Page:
Pest and Pesticide Management

Promoting Sound Lifecycle Management of Pesticides in Bangladesh


The Food and Agriculture Organization of the United Nations (FAO) takes a comprehensive approach to pesticide management and actively assists countries in implementing best practices through various field projects on sound pesticide management. In line with this strategy, FAO's Plant Production and Protection Division (NSP) extended an invitation to Bangladeshi officials for the training workshop on the Lifecycle Management of Pesticides at its headquarters in Rome, Italy.

The workshop covered a wide range of topics of lifecycle of pesticide management, including sustainable plant production and protection; pesticide legislation; policy development and regulatory framework; registration; compliance and law enforcement; Rotterdam Convention; Highly Hazardous Pesticides (HHPs); and sustainable pesticides waste management.
Chikelu Mba, Deputy Director of the Plant Production and Protection Division (NSP) at FAO, said: “Sustainable pesticide management and especially risk reduction is a key component for contributing to sustainable plant production and protection through optimization and minimization, as well as sustainable technology innovation and transformation.” He also added that “Sound pesticide management throughout product life cycle increases agricultural productivity, ensures food safety, reduces the impact of vector-borne diseases and minimizes adverse effects on human health and the environment, thus contributing to a better production, better nutrition, a better environment, and a better life”.

The workshop targeted professionals from various departments within the relevant Ministries of Bangladesh. Their roles span areas such as environmental protection, agriculture, fisheries, and public health. The aim was to empower these professionals to play an active role in enforcing legislation and conducting official controls related to pesticides, hazardous waste management, pesticide poisoning, and emergency response in cases of public health and climate crises.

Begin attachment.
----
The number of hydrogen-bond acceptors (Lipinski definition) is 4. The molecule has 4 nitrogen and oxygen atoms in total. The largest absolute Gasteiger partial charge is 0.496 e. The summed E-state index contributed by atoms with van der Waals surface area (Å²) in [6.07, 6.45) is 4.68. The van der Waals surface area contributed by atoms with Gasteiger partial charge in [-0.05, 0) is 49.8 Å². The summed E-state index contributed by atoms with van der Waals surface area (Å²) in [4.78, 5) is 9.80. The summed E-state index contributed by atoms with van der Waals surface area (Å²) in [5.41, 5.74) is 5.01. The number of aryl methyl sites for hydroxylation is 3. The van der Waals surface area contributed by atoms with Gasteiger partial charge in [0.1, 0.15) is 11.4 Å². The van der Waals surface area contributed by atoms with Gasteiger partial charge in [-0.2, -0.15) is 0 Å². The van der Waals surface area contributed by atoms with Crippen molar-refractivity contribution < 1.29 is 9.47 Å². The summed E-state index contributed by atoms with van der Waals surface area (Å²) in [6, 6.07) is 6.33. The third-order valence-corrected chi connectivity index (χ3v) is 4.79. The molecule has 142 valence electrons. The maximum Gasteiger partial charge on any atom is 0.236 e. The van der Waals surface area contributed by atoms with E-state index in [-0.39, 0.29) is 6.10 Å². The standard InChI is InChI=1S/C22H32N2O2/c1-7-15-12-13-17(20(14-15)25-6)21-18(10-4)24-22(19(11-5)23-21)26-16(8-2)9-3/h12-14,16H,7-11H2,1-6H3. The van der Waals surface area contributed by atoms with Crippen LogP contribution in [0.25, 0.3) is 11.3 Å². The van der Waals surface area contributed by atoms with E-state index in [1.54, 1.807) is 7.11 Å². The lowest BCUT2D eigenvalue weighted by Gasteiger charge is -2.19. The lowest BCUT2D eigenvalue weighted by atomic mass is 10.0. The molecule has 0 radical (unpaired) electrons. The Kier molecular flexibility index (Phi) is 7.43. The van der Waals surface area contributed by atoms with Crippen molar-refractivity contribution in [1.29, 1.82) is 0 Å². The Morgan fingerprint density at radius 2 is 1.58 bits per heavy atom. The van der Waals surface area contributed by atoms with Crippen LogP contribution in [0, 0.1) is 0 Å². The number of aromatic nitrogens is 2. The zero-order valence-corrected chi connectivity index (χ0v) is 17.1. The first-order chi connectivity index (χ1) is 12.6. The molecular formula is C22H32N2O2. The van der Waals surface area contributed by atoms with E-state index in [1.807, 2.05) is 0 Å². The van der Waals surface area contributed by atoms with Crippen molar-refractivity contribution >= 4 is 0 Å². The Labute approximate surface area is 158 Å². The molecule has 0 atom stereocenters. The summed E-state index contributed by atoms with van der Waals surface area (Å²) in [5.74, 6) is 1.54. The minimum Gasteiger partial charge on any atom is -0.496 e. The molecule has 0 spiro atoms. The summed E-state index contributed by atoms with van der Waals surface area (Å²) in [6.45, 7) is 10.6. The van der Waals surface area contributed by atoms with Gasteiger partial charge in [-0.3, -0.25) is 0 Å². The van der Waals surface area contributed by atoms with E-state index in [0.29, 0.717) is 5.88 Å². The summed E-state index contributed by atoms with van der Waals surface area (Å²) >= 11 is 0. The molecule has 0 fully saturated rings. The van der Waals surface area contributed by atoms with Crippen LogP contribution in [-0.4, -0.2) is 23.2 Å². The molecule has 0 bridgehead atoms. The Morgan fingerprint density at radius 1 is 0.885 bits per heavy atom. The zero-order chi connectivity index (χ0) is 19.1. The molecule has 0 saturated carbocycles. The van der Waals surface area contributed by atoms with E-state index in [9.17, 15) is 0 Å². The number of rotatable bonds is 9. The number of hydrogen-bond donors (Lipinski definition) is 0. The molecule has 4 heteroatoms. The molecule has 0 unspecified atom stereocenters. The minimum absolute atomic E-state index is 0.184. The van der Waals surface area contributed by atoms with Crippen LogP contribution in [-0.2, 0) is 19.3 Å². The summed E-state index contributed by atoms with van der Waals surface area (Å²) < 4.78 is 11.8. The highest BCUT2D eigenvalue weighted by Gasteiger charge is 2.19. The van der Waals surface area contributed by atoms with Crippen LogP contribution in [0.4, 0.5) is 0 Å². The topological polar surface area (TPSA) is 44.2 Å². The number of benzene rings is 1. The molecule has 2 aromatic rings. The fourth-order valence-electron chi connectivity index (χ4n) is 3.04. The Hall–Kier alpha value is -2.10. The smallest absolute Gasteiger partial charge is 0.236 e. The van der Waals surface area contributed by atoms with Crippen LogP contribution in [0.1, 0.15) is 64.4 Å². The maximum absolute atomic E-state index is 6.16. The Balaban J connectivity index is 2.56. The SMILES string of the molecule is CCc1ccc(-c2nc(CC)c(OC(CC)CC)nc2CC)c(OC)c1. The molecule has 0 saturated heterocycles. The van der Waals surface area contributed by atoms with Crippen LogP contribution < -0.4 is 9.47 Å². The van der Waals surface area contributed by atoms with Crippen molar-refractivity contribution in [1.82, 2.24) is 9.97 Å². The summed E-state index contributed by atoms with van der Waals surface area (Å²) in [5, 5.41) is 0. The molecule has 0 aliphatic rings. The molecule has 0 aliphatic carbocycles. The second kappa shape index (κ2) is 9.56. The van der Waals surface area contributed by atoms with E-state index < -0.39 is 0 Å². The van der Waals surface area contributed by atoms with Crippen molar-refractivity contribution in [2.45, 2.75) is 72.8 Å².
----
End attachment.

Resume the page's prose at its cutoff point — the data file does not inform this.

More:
Baogen Gu, Senior Agricultural Officer (NSP), FAO HQ, said "supporting member countries is FAO's obligation, and addressing emergencies and challenges with members is our priority. We would like to continue working with you on addressing the issues identified for the lifecycle management roadmap in Bangladesh".
Saso Martinov, Senior Technical Advisor at FAO Bangladesh, emphasized the workshop's importance as it is the first time FAO is hosting a training workshop on the Lifecycle Management of Pesticides at its headquarters. “It is a significant initiative, especially with participants from various sectors in Bangladesh, including the Department of Environment, Department of Agricultural Extension, academia, and FAO itself. Collaborative efforts like this can substantially impact pesticide management practices in Bangladesh.”

Farid Ahmed, National Project Director, Department of Environment in Bangladesh, said: “This was a 5-day intensive and comprehensive event with nine sessions and 17 speakers where we gathered knowledge, expanded our understanding, and provided valuable insights into pesticide management to steer our work and provide further directions for Bangladesh in this area, covering all aspects of pesticide lifecycle management.”

The discussions at the workshop underscored the importance of regulatory measures, sustainable agricultural practices, and collaborative efforts in addressing the challenges associated with HHPs and pesticide management in Bangladesh. Based on the discussions and follow-up actions, a post-training lesson learned workshop will be organized to formulate a stakeholder-wise action plan.

Historically, pesticides have been extensively used in Bangladesh for crops such as rice, sugarcane, cotton, and vegetables. However, this has led to several concerning issues, including increased insect resistance to pesticides, environmental pollution, degradation of biodiversity, and food contamination, and then impacts sustainable development of agriculture. Recognizing these challenges, the Government of Bangladesh has been taking steps to regulate and reduce pesticide risks, with a focus on ensuring food safety and disposal of hazardous wastes to safeguard people and the environment.

FAO has stepped in to provide support, fostering an innovative approach and concrete actions to address pesticide management challenges in the country through the above-mentioned project. FAO and Bangladesh will continue to work together to reduce the risks of pesticides and support Bangladesh to transfer to more efficient, inclusive, resilient, and sustainable agrifood systems for better production, nutrition, environment, and life.  

The training program was organized in conjunction with a GEF-funded project, Pesticide Risk Reduction in Bangladesh. The project started in 2021 and achieved historical results in Bangladesh and took steps in sustainable agricultural development and effective environmental management. A historical achievement was done through eliminating 525 tonnes of DDT which was the last remains of Persistent Organic Pollutants (POPs). This massive operation finally enabled Bangladesh to fulfil its obligation as a signatory of the Stockholm Convention. As a direct result of this one of-a-kind disposal which the country has never done before, Bangladesh is now DDT free since January 2023. Short video of the DDT disposal operation can be found here.